To explain why I ended up combining chestnuts (Wikipedia wants me to call them sweet chestnuts or marrons with 2 “r” or, in American, Spanish chestnuts; all in order to avoid confusing them with lesser, inedible kinds) and red cabbage, I will first introduce my childhood red cabbages. At home, red cabbage contained a few cloves, perhaps bay leaves, allspice, in fancy moments some apples, and some smoked pork of the bacony kind. I sort-of liked red cabbage but it was certainly not my ultimate favorite.
At the age of four, I learned to be careful with food away from home: The kitchen of the Weberhof on the island Juist (at the time best described as a seaside vacation kindergarten, where I was supposed to have fun while my parents went on an old-instrument museum trip), bluntly introduced me to the culinary side of homesickness (my present addiction to home-cooking may still be a late compensation for the loneliness of those four weeks).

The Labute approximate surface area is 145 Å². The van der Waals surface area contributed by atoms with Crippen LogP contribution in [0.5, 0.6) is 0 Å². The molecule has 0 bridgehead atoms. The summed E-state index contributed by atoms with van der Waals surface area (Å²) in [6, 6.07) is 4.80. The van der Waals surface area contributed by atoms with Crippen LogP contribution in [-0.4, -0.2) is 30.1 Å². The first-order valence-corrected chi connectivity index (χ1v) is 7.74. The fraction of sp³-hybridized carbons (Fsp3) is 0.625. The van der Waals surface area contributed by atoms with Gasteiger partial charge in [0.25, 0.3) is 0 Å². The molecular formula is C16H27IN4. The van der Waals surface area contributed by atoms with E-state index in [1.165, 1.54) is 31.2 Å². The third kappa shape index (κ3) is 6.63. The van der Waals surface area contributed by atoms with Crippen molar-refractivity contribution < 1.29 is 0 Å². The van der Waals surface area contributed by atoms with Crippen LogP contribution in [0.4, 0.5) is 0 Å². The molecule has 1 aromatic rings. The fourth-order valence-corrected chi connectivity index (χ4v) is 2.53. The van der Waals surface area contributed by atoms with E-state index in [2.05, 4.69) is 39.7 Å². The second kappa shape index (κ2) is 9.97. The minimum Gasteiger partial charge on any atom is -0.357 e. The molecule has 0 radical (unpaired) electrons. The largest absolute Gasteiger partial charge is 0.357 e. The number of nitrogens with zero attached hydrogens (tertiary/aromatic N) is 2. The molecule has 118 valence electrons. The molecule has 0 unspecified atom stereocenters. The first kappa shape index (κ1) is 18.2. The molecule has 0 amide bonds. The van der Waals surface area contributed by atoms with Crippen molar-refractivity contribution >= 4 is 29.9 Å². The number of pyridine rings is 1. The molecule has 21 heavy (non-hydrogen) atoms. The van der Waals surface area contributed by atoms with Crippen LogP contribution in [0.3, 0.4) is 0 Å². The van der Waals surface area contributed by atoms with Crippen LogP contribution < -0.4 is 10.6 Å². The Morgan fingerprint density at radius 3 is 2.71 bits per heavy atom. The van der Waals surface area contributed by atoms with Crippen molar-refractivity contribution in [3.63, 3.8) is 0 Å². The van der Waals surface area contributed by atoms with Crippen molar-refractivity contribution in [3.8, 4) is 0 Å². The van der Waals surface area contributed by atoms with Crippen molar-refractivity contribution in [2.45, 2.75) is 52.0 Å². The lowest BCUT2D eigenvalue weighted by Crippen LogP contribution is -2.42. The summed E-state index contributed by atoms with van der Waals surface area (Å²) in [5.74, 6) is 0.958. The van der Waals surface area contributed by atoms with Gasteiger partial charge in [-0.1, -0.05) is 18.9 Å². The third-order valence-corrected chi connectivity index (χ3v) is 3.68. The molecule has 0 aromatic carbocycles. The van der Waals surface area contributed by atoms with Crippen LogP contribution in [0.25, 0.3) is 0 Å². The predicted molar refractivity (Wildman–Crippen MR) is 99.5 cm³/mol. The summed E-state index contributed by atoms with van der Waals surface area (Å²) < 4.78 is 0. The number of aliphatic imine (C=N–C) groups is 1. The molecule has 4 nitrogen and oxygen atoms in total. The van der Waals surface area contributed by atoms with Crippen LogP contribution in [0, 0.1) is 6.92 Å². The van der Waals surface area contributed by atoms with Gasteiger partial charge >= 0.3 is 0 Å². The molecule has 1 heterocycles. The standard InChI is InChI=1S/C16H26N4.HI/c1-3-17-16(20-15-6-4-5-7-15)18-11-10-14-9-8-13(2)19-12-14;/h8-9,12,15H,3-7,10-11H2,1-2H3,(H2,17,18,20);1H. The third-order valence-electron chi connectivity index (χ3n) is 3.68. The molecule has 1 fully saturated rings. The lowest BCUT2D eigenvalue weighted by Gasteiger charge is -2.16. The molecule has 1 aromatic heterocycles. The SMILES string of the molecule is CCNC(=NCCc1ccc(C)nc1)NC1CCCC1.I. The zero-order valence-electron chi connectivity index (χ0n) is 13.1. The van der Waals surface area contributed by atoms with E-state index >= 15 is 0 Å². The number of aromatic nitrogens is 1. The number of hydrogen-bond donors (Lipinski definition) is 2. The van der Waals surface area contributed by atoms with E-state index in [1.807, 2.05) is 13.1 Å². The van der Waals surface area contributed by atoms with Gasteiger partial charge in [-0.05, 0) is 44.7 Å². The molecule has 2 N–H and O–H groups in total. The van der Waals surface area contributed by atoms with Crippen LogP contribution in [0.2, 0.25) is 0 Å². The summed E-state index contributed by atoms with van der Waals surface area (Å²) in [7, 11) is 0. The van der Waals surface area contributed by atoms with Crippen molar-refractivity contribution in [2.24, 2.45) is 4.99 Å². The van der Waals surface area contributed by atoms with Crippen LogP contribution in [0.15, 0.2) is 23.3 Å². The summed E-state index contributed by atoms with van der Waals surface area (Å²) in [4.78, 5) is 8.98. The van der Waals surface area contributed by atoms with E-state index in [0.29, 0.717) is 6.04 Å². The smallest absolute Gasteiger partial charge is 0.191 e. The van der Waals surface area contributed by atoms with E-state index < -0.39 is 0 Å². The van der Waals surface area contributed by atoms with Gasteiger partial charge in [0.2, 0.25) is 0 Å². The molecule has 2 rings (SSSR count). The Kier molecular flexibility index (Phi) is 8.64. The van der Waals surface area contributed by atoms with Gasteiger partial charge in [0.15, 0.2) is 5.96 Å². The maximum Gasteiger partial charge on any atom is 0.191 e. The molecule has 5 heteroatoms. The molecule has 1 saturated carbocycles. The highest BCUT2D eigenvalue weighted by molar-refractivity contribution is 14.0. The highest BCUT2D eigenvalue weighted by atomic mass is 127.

Regarding North-German red cabbage, there was every reason for my reluctance: (more…)